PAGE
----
As we all return to work and summer nears its close, we discovered that the Great Ocean Road is packed full of adventure you can sample in just a weekend.
There’s something magical about the beginning of a road trip. It’s that high that comes from leaving obligations behind and hitting the highway with the windows down and sun in your face — when it’s just you, your companions and all the freedom of the endless open road.
With two winding lanes that curl between crashing waves, lush orange cliffs and scenic seaside towns, the Great Ocean Road is perfect for a road trip. In fact, CNN Travel named the Great Ocean Road No. 3 in the World’s Ultimate Drives.
DAY 1: RAINFORESTS & GLAMPING WITH KOALAS
Part of Great Otway National Park, Mait’s Rest makes for an easy rainforest walk. Just under a kilometer long, its raised boardwalk loops around giant old trees and beautiful ferns, all perfect endless green.
If you’re lucky, you may run into some of the local inhabitants, including swamp wallabies, koalas, echidnas, ring-tailed possums and grey kangaroos.
About an hour past Mait’s Rest is one of the Otways’ most popular attractions, Triplet Falls. The hour-long loop to the falls and back is just as impressive for its huge trees as it is for the cascades themselves.
View the lower cascades as you follow raised walkways through the forest of Mountain Ash and Myrtle Beech to the main falls. As you leave the forest you can begin to hear the roar of Triplet Falls where a series of elevated viewing platforms provide you with spectacular views of the three cascades. This area was home to Knott’s No 1 sawmill and along the walk you will come across relics like steam engines that are slowly being immersed into the forest. It is hard to fathom that an industry such as logging thrived in this area for more than 20 years.
Glamping with Koalas
Bimbi Park in Cape Otway promotes itself as the place to camp under koalas. The park’s bushland is also alive with bird song, making for a magical experience.
Bimbi Park supplies portable fire places and there is a modern amenities block with laundry facilities. Essential groceries, drinks and ice-creams are available from the kiosk.
Another unique attraction is the outdoor Theatre where you can sit our amongst the stars with the wildlife, enjoying free feature films and shorts during the peak holiday periods.
DAY 2: PORT CAMPBELL NATIONAL PARK
You may just want to drive those gorgeous windy roads all day, but we do recommend making some stops along the way in Port Campbell National Park. The scenery is phenomenal and for those budding photography buffs, there’s plenty to snap!
The Twelve Apostles
For all it has to offer, Port Campbell National Park is best known for the famous Twelve Apostles. Despite the name the Twelve Apostles only ever numbered nine, and since a collapse in 2005 there are now eight.
It is the sheer scale of the offshore stacks that are most breathtaking at this point. Many of you will have seen countless photos and images; nothing will prepare you for the grandeur of this iconic site seen with your own eyes. Dusk and dawn provide the best viewing opportunities, with a chance for penguin sightings from the cliff top viewing area about 15 to 20 minutes after sunset.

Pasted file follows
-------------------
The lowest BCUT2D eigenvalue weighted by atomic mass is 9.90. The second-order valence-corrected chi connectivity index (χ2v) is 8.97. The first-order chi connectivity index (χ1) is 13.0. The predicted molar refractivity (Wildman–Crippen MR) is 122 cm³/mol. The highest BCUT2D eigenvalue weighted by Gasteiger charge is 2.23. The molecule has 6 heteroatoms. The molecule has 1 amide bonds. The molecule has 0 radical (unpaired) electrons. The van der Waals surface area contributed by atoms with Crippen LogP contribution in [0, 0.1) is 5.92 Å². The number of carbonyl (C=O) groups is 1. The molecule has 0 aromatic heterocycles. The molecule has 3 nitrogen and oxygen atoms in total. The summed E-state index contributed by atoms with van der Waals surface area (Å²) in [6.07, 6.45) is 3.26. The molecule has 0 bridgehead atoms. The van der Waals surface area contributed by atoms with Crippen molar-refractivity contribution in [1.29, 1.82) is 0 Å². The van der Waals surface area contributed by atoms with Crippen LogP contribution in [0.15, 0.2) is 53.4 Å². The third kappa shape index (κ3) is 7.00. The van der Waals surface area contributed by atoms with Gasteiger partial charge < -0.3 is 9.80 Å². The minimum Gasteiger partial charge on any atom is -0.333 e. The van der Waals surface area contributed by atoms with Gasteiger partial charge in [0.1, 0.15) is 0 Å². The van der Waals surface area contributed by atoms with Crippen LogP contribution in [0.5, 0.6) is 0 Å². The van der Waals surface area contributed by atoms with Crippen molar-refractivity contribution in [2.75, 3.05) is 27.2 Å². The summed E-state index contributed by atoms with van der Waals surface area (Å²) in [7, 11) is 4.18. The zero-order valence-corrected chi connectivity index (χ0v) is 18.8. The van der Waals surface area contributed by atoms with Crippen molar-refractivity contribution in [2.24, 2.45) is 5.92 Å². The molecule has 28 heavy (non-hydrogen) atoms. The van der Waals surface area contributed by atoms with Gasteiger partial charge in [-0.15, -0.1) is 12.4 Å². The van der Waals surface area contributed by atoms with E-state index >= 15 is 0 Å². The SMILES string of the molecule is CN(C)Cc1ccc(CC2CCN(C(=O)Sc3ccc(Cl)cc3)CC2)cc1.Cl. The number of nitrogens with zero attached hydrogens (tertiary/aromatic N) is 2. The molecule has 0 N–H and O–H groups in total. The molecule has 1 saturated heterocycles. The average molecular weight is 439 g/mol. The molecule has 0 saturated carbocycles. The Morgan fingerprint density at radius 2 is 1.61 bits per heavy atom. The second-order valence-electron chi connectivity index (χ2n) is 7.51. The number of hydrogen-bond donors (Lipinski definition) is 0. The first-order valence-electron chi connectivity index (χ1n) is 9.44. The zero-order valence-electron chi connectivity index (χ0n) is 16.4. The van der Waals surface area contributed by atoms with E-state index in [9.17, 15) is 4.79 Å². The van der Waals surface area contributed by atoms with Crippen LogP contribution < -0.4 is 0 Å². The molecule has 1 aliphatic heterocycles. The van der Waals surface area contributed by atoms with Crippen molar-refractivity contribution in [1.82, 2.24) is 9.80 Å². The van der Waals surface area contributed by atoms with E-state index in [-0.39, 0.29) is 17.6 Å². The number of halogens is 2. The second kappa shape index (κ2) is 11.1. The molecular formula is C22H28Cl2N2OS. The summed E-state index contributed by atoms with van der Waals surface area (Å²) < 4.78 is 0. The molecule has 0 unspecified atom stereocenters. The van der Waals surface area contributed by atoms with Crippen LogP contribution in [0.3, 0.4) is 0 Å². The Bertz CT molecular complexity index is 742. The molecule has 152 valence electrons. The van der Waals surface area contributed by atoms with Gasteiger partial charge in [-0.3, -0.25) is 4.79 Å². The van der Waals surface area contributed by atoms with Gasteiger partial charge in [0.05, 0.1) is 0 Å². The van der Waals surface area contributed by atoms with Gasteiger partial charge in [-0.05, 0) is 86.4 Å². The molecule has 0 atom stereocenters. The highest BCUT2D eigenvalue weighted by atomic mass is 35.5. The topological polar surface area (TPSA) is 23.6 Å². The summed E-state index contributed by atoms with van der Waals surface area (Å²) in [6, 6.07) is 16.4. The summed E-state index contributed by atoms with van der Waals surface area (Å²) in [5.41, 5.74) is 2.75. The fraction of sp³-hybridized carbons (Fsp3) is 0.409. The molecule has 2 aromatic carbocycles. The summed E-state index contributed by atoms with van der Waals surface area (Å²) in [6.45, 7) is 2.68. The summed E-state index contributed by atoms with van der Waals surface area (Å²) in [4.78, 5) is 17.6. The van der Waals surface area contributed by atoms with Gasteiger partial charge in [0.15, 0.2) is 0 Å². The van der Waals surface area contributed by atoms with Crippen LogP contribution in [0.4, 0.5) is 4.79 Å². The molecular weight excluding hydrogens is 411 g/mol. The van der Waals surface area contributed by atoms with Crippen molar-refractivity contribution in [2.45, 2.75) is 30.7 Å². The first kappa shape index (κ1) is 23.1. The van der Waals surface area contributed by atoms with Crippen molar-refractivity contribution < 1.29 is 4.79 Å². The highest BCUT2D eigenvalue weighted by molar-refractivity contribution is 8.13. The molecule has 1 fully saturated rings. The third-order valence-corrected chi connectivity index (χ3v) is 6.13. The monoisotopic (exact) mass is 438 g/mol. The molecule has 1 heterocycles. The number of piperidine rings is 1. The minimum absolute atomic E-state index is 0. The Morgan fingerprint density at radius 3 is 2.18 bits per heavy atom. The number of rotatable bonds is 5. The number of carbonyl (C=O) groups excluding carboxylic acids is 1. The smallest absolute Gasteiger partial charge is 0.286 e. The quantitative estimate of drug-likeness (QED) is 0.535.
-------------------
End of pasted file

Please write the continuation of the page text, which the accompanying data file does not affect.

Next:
Loch Ard Gorge
Named for a shipwreck that spared only two teenaged survivors after it hit the cliffs just in front of the gorge in June 1878, Loch Ard Gorge is home to a beautiful stretch of beach. It is impossible not to take your time here basking in the sun, playing in the cold waves and exploring the surrounding trails — a perfect mid-day break for some relaxing.
If you find yourself wanting to know more about this historic site, a comprehensive display of artifacts from the Loch Ard and other local wrecks is on display 7 days a week at the Port Campbell Visitor Information Centre 12 km west of the site.
Thunder Cave & Thunder River
Accessible from the same parking lot as Loch Ard Gorge, Thunder Cave and Thunder River are perfect for aimless exploring, all big skies and brush-swept red rock. Despite the name, Thunder Cave is actually a roofless cave, which collapsed long ago by the ongoing erosional forces of the sea. An information plate at this location shows a sketch how the cave must have looked when still a part of the ceiling existed and formed a natural arch.
The Grotto is a naturally carved out cave which stands up about halfway from sea level up the cliff. The paved pathway leads to a decked staircase that descends into a viewing area that is blocked off by a wall, preventing access further into the Grotto. What lies beyond is an area covered with smooth boulders that leads to rock pools carved out in the worn but jagged edged limestone. Make sure you arrive before 3pm to beat the tourist buses from Melbourne.
Bay of Islands
Make it to Bay of Islands just in time for sunset and you’ll share the wonderful view with only a handful of tourists. Choose from two different viewing areas and get that perfect picture of the sun setting over the vast Southern Ocean and the towering limestone stacks of the Bay of Islands. The light limestone found here along the coast near Peterborough reflects a different quality of light, therefore offering great photo opportunities in cloudy conditions.